Celebrating in comfort

All of these events will work even better for your pub, if when people arrive, they feel welcome and comfortable.  How often do you go into a pub or a bar, soon to leave after one drink or even before then, if there’s no-where to sit? 

Getting people to your pub to celebrate or enjoy the great array of events throughout July should be relatively easy, but especially in the case of sporting events, which last for several hours, it’s important to make sure that your pub comfortable enough for people to stay for the duration.  

For a range of indoor and outdoor pub furniture, from pub furniture specialists Trent Furniture, visit the website at or request a furniture brochure.

It’s hard to imagine what British food would be like without the influence of Italians. Pasta, pizza, ice cream, cappuccino: these have become staples of our national cuisine, part of our culture. Indeed, TV chef Jamie Oliver, though born in Essex, has a whole chain of restaurants themed around Italian food: Jamie’s Italian, which has 36 branches around the UK, while other Italian-themed chains such as Zizzi are thriving. 

When did the Italian migration start?

Where did it all start? Well, it could be argued that the first Italian migrants to our shores were the Romans, who rocked up when Julius Caesar made an exploratory visit in 55BC. Over the centuries, Italians left their stamp on many parts of the UK: Lombard Street in the City of London, for instance, is named after notable Italian migrants from Lombardy who became well established in banking and finance in the Middle Ages. 

But it wasn’t until the late 19th and early 20th centuries that Italians began to arrive in substantial numbers. Prior to the First World War, Britain operated what was in effect an “open door” to immigrants, and Italians, escaping poverty in their home country, sought a better life elsewhere. Many ended up working as waiters and kitchen staff in hotels and restaurants in London.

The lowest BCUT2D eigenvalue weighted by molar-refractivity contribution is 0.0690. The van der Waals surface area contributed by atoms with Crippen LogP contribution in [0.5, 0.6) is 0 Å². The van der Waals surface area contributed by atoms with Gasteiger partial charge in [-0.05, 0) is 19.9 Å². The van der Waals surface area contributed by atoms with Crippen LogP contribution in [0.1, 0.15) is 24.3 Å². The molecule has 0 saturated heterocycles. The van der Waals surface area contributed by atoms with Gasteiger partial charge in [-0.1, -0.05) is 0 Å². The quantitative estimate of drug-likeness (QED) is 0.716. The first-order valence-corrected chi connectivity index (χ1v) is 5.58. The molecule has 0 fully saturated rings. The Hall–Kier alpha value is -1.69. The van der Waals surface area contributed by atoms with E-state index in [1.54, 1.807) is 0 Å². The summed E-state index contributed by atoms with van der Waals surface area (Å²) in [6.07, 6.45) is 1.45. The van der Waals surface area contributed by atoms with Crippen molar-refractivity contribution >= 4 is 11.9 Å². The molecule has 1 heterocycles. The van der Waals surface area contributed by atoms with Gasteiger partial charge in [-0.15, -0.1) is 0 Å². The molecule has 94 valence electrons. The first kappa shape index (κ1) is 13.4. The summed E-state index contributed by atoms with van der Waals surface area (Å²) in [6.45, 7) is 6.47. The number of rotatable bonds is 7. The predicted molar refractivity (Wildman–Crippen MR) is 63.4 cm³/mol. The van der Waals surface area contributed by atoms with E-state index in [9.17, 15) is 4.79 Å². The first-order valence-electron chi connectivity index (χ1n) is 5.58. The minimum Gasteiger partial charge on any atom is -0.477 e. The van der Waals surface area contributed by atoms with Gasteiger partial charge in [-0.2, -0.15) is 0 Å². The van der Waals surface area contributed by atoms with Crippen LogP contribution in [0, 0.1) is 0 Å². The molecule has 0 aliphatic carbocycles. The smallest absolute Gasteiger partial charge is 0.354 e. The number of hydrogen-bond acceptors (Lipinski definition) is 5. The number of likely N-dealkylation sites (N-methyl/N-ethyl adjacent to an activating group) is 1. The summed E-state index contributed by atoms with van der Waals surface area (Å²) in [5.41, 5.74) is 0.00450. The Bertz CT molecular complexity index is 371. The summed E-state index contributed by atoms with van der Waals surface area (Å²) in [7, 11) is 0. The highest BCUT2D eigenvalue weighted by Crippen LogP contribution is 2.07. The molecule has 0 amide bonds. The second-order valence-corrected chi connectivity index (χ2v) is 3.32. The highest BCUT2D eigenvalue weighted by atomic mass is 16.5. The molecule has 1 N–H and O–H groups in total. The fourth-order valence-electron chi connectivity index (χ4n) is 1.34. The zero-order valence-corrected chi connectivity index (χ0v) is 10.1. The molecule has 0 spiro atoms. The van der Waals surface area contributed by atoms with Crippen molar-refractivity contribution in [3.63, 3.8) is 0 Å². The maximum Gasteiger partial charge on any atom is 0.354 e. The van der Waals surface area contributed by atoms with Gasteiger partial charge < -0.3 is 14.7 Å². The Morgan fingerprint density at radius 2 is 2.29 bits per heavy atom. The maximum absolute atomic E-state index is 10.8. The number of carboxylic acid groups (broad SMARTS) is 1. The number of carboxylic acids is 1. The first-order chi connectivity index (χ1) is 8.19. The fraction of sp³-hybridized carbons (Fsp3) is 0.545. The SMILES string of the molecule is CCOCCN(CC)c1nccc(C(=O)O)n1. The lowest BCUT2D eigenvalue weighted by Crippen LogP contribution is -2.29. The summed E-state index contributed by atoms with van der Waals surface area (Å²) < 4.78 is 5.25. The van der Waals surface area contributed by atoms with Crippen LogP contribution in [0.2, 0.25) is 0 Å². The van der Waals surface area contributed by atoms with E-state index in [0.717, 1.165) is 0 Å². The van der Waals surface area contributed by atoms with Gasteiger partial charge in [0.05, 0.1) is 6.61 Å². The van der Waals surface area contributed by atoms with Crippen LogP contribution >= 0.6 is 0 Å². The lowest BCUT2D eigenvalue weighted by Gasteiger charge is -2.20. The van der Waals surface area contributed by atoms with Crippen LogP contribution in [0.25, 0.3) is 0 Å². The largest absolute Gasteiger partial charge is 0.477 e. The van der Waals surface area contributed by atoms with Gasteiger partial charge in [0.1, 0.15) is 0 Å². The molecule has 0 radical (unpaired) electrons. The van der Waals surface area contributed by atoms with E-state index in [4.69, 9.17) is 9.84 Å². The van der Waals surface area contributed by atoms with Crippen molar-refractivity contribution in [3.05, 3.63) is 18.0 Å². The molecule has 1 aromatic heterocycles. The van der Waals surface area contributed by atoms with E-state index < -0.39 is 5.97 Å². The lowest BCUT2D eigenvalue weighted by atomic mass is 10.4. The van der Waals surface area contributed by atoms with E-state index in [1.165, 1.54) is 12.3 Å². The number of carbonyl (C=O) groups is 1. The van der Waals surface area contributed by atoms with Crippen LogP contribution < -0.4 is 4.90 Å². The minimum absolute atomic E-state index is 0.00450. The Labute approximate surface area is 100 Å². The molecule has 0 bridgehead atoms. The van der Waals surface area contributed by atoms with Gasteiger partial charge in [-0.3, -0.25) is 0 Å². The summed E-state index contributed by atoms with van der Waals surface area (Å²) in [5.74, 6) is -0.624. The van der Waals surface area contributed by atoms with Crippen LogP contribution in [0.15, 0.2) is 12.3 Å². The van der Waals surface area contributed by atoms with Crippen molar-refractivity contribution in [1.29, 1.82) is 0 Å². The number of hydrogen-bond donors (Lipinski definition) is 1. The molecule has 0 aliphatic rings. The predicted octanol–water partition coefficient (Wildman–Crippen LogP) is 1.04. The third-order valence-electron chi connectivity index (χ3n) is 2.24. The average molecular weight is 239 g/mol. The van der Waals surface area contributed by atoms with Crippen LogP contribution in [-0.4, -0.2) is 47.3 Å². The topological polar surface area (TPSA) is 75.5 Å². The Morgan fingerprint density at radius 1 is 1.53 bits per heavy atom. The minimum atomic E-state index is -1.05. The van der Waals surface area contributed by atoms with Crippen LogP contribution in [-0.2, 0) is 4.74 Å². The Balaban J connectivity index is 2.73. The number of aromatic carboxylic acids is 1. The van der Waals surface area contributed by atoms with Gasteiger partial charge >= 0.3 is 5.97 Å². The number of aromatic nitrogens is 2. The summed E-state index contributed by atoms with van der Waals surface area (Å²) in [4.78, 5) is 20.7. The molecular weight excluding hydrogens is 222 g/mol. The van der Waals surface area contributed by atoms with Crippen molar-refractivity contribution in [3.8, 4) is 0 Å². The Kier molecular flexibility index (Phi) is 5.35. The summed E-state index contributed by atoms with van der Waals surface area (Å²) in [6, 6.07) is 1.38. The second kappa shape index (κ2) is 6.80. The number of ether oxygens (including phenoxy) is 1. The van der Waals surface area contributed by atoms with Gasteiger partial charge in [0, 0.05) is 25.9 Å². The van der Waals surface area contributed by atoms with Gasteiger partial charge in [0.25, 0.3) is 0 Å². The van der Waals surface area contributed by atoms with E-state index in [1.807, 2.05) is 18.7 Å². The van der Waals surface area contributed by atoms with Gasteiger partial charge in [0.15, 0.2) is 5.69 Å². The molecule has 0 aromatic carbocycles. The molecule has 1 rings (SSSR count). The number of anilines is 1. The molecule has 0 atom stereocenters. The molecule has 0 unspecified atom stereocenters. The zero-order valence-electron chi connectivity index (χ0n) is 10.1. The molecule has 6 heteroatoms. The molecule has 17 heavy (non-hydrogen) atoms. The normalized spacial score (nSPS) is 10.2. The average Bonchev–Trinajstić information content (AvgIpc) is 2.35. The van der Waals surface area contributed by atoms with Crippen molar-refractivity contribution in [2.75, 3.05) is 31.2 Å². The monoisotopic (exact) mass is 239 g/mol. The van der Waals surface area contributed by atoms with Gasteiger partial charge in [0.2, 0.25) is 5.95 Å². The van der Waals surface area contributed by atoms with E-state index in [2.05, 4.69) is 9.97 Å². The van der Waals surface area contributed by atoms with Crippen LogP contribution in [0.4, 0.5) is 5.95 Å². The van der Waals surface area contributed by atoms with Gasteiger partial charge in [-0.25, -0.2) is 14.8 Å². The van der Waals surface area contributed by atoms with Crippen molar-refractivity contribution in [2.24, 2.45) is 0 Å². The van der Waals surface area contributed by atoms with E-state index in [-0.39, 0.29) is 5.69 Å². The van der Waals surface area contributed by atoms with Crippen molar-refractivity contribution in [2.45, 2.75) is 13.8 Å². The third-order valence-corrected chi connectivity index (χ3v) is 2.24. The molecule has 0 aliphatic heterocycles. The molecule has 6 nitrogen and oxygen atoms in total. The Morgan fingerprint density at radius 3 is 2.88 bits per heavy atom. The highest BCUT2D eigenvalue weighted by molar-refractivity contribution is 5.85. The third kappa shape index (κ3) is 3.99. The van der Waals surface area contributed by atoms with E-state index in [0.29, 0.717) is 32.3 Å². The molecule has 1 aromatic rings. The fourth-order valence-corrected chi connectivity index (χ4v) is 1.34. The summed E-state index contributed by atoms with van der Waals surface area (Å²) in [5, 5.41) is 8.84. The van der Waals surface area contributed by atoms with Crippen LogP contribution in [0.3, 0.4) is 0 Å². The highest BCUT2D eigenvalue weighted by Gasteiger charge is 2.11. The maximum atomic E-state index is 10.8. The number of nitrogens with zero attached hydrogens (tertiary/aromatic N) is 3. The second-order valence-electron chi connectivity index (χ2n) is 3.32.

Thousands also settled in Bedford, working in the local brickworks. But some also headed for Scotland and south Wales, where, as well as working in traditional industries such as coal mining and shipbuilding, they also brought with them their culinary skills and set up ice cream parlours, cafés, fish and chip shops and other eateries. 

Antoniazzi shop, Caerphilly, 1920s-30s

Italian cafes and ice cream parlours 

In the mining communities of South Wales, where the temperance movement was hugely influential, Italian-owned cafés and ice cream parlours became popular from around the turn of the 20th century. They became known locally as “Bracchis”, named after the founding family of one popular chain. These establishments offered proper coffee, home-made ice cream, cakes and other treats. (The founding brothers of the Berni Inn restaurant chain also set up their first business in south Wales.) These were a treat not just for the palate, but also offered refined surroundings: elegant, comfortable tables and chairs, smartly dressed staff, fancy decor – a retreat from the industrial grime of the outside world. 

Italians and the catering trade

Meanwhile in Scotland, thousands of Italians made their way to cities such as Glasgow, where, again, many of them set up business in the catering trade. Many of Scotland’s fish and chip shops are still owned by families of Italian descent; indeed, some historians argue that it was Italians who popularised the “fish supper” – fish and chips - in Scotland.

Scotland has also given rise to the deep-fried pizza, which is often seen in Scottish chippies. Many Italian food-lovers and pizza purists would see this as an abomination. But, until fairly recently, authentic Italian pizza was little known beyond Italy, although in 1861 the San Francisco Bulletin published a brief descriptive article about the pizzas of Naples, which the reporter described as a kind of “cake”, cooked for five minutes in a hot oven and served “between sunset and two or three in the morning”.

The ingredients for these pizzas were simple;  mozzarella, tomato and herbs – the addition of meats, olives and exotic toppings such as pineapple came much later, when the pizza spread across America as a fast food.